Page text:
In India, the legal framework with respect to cryptocurrencies is still evolving. The Supreme Court of India, in the case of Internet and Mobile Association of India v Reserve Bank of India (2020) set aside the RBI circular dated April 06, 2018, which prohibited banking and financial service providers to interact with virtual asset service providers. Since then, no overarching regulation has been enacted by the Indian parliament with respect to cryptocurrencies.

The Ministry of Electronics and Information Technology (MeitY) published a ‘National Strategy on Blockchain’ in July 2019, which set out a vision of the Government of India for blockchain in India. It is based on three pillars, namely, Developing, Defining and Deploying. It also sets out the roadmap for infrastructural blockchain us-cases in India.

Through the Finance Bill 2022, however, specific provisions were introduced in the Income Tax Act 1961 which placed a 30% tax on cryptocurrency transactions. The government has since defended this move amid growing interest in the asset class. In a recent interview with CNBC, Finance Minister Nirmala Sitharaman said that the government is not planning to ban cryptocurrencies and is instead working on a regulatory framework for the asset class.

The Reserve Bank of India (RBI) has also been mulling a digital rupee and is exploring the possibility of launching a central bank digital currency (CBDC). In a recent report, the RBI said that the government is still studying the feasibility of a digital rupee and has not yet reached a consensus.

Here’s a brief timeline of major regulatory developments:

  1. In March 2018, CBDT submitted a draft scheme to the finance ministry for banning virtual currencies. The draft scheme proposed to amend the Income Tax Act and other laws to prohibit any person from dealing in any virtual currency or facilitating such transactions. The draft scheme also suggested imposing penalties and imprisonment for violating the ban.
  2. In April 2018, RBI issued a circular that restrained banks and financial institutions from providing services to virtual currency exchanges. The circular stated that such entities should not deal with or provide services to any individual or business entities dealing with or settling virtual currencies. The circular gave three months for existing entities to exit such relationships.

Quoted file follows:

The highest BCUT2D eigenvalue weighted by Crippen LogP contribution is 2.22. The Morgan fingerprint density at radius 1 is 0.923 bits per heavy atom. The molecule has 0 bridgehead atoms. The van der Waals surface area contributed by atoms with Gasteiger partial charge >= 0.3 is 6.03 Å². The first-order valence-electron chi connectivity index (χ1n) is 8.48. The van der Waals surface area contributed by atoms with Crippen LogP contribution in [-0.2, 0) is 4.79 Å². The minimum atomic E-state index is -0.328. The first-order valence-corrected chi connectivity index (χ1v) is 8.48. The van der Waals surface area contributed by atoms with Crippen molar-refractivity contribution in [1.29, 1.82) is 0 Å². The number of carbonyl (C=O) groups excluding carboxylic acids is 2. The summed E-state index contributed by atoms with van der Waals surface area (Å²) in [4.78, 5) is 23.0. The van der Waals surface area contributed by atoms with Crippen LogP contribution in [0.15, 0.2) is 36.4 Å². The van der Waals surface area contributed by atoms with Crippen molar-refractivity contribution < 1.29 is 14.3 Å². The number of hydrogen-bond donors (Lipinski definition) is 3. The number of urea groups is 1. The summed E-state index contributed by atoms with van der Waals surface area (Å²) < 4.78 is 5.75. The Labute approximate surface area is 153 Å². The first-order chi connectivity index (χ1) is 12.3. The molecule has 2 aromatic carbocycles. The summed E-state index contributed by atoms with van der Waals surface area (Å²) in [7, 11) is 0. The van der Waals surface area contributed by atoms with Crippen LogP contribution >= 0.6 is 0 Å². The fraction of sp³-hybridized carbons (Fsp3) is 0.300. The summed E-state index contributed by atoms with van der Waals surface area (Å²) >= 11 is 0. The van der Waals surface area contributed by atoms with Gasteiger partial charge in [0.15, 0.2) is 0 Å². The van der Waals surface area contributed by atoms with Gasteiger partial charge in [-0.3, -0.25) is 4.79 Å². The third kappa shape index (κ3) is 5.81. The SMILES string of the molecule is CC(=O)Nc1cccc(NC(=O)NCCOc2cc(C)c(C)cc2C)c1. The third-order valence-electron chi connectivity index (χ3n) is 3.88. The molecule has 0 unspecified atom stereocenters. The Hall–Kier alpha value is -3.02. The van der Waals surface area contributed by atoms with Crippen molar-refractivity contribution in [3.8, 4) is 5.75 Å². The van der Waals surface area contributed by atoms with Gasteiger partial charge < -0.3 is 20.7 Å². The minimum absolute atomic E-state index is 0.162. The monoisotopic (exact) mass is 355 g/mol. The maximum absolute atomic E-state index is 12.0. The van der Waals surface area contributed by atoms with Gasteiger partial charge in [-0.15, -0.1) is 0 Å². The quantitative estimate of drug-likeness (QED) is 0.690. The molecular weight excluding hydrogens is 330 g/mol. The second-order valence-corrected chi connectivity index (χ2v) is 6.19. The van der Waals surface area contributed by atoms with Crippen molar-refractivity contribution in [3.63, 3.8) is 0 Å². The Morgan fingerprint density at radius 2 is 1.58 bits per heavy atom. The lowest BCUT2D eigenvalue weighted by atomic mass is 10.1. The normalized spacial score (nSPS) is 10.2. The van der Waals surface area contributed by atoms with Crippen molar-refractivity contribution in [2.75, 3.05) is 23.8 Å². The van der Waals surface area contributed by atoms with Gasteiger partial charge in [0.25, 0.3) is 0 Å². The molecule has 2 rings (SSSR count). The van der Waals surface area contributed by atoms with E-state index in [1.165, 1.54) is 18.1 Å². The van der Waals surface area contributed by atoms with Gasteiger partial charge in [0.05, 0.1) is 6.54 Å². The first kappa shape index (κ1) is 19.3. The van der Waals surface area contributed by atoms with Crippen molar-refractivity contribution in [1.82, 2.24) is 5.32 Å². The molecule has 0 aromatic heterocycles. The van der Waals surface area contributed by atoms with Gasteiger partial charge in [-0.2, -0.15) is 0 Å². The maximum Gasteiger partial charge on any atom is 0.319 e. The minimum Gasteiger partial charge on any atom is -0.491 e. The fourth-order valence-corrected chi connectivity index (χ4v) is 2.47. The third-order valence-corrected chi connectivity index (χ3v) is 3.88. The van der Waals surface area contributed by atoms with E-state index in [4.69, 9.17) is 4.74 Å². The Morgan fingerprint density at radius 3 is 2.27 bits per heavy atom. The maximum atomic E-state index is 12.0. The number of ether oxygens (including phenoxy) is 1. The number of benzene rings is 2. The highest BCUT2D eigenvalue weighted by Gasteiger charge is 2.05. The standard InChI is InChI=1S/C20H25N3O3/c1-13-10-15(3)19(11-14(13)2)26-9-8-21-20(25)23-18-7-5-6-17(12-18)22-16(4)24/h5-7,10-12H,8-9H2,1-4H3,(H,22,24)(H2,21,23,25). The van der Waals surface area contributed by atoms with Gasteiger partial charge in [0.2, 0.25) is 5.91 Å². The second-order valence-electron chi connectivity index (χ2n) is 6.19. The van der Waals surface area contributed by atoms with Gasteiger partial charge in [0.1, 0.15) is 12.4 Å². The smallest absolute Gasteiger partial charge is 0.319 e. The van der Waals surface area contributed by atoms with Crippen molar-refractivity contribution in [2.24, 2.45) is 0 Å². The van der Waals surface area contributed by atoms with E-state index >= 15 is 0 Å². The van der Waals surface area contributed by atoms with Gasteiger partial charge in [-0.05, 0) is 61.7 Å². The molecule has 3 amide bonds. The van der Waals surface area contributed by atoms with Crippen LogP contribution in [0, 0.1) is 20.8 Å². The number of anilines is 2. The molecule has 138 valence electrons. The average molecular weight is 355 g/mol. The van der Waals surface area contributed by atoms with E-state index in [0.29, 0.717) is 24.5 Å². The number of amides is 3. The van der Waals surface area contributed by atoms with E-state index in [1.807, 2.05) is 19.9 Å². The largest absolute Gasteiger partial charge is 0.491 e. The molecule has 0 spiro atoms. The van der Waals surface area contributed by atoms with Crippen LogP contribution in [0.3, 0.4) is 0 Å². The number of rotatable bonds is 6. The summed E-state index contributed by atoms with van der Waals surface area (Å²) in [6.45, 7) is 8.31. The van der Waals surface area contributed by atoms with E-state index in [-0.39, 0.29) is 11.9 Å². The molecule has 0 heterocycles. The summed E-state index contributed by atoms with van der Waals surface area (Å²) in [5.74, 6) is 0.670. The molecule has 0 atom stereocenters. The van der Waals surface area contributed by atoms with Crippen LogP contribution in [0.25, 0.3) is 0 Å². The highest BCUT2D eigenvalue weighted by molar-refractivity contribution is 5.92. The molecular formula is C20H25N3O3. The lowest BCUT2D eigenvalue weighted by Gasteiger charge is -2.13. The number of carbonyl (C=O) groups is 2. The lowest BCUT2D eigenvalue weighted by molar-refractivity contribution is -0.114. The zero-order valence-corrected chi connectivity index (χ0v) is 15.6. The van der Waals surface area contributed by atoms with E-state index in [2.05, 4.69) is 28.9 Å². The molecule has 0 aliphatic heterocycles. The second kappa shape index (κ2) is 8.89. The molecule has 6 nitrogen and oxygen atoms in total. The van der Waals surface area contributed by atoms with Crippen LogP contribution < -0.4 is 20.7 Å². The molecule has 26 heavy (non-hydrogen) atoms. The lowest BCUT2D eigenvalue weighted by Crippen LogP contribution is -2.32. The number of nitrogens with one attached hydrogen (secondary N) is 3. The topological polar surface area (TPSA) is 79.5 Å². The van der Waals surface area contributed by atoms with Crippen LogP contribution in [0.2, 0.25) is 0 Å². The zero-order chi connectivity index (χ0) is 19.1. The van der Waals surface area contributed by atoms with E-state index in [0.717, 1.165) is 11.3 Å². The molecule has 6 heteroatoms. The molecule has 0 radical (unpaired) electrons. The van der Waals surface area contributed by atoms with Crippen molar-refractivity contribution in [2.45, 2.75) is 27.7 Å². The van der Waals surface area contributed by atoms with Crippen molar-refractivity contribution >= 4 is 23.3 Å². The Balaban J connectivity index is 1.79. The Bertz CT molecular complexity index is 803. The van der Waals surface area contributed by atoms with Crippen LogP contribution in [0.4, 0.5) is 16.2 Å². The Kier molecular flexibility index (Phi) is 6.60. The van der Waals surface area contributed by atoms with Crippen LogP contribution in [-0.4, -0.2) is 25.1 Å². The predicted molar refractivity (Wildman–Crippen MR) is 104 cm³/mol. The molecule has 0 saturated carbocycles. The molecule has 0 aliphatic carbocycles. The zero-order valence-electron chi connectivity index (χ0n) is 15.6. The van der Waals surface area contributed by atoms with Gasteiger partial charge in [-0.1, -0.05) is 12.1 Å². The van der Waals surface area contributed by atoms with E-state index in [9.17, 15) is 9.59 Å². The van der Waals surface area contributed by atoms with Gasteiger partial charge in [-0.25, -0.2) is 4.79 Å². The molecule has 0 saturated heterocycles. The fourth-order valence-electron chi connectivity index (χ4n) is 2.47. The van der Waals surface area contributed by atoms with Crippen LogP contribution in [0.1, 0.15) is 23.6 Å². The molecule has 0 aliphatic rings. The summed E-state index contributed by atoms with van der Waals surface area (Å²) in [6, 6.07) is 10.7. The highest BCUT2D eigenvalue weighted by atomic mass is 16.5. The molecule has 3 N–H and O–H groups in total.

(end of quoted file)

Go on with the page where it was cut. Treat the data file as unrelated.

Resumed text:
3. In March 2020, the Supreme Court of India quashed the RBI circular on the grounds that it was disproportionate and violated the right to trade. The court held that RBI did not demonstrate any harm caused by virtual currencies to its regulated entities or the economy. The court also observed that RBI had not explored alternative measures before resorting to a blanket ban.
  4. In February 2022, the Finance Bill introduced a capital gains tax of 30% and a TDS of 1% on the transfer of virtual digital assets such as cryptocurrencies and NFTs. The bill defined virtual digital assets as any information or code or number or token providing a digital representation of value exchanged. The bill also proposed to amend the Income Tax Act and other laws to include such transactions under their scope.

At the time of writing, India’s regulatory stand towards cryptocurrencies can be summed up as follows:

1. Cryptocurrencies are not legal tender in India.
2. Cryptocurrencies are not banned in India. ‘Virtual Digital Asset’ transactions are taxed at a high (30%) rate.
3. There is no specific regulation governing cryptocurrency exchanges. However, CBDT circulars 13 and 14 of 2022 specify their TDS obligations.
4. Blockchain startups are being encouraged through state incentives such as regulatory sandboxes.
5. The Indian CBDC is in a research and development stage.


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